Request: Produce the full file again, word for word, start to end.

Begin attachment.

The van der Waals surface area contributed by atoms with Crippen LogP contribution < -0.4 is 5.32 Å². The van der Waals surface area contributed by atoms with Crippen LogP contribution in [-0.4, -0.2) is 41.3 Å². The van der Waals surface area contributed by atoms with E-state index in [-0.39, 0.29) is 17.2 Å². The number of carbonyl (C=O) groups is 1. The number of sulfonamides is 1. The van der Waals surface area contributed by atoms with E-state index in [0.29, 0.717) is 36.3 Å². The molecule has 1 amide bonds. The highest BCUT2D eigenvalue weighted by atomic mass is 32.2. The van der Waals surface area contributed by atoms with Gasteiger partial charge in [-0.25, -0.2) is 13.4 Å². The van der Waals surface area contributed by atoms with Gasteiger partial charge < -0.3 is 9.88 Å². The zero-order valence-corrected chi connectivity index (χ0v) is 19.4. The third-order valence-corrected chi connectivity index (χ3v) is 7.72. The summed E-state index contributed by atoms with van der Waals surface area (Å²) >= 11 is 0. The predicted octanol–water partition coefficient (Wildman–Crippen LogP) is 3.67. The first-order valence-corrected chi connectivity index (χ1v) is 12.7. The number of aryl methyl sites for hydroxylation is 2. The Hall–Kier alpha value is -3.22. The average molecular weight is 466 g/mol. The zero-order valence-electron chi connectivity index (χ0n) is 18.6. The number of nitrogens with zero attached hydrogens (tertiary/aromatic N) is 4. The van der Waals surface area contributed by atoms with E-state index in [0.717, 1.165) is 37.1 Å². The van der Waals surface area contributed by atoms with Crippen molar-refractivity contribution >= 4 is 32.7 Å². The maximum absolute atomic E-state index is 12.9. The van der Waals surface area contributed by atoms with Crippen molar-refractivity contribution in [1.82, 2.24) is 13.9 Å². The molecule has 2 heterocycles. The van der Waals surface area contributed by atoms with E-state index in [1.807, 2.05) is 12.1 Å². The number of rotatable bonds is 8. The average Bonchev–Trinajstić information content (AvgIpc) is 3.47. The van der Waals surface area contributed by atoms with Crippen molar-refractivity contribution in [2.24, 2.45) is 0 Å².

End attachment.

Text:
The van der Waals surface area contributed by atoms with Crippen LogP contribution < -0.4 is 5.32 Å². The van der Waals surface area contributed by atoms with Crippen LogP contribution in [-0.4, -0.2) is 41.3 Å². The van der Waals surface area contributed by atoms with E-state index in [-0.39, 0.29) is 17.2 Å². The number of carbonyl (C=O) groups is 1. The number of sulfonamides is 1. The van der Waals surface area contributed by atoms with E-state index in [0.29, 0.717) is 36.3 Å². The molecule has 1 amide bonds. The highest BCUT2D eigenvalue weighted by atomic mass is 32.2. The van der Waals surface area contributed by atoms with Gasteiger partial charge in [-0.25, -0.2) is 13.4 Å². The van der Waals surface area contributed by atoms with Gasteiger partial charge < -0.3 is 9.88 Å². The zero-order valence-corrected chi connectivity index (χ0v) is 19.4. The third-order valence-corrected chi connectivity index (χ3v) is 7.72. The summed E-state index contributed by atoms with van der Waals surface area (Å²) >= 11 is 0. The predicted octanol–water partition coefficient (Wildman–Crippen LogP) is 3.67. The first-order valence-corrected chi connectivity index (χ1v) is 12.7. The number of aryl methyl sites for hydroxylation is 2. The Hall–Kier alpha value is -3.22. The average molecular weight is 466 g/mol. The zero-order valence-electron chi connectivity index (χ0n) is 18.6. The number of nitrogens with zero attached hydrogens (tertiary/aromatic N) is 4. The van der Waals surface area contributed by atoms with E-state index in [0.717, 1.165) is 37.1 Å². The van der Waals surface area contributed by atoms with Crippen molar-refractivity contribution >= 4 is 32.7 Å². The maximum absolute atomic E-state index is 12.9. The van der Waals surface area contributed by atoms with Crippen molar-refractivity contribution in [1.82, 2.24) is 13.9 Å². The molecule has 2 heterocycles. The van der Waals surface area contributed by atoms with E-state index in [1.807, 2.05) is 12.1 Å². The number of rotatable bonds is 8. The average Bonchev–Trinajstić information content (AvgIpc) is 3.47. The van der Waals surface area contributed by atoms with Crippen molar-refractivity contribution in [2.24, 2.45) is 0 Å².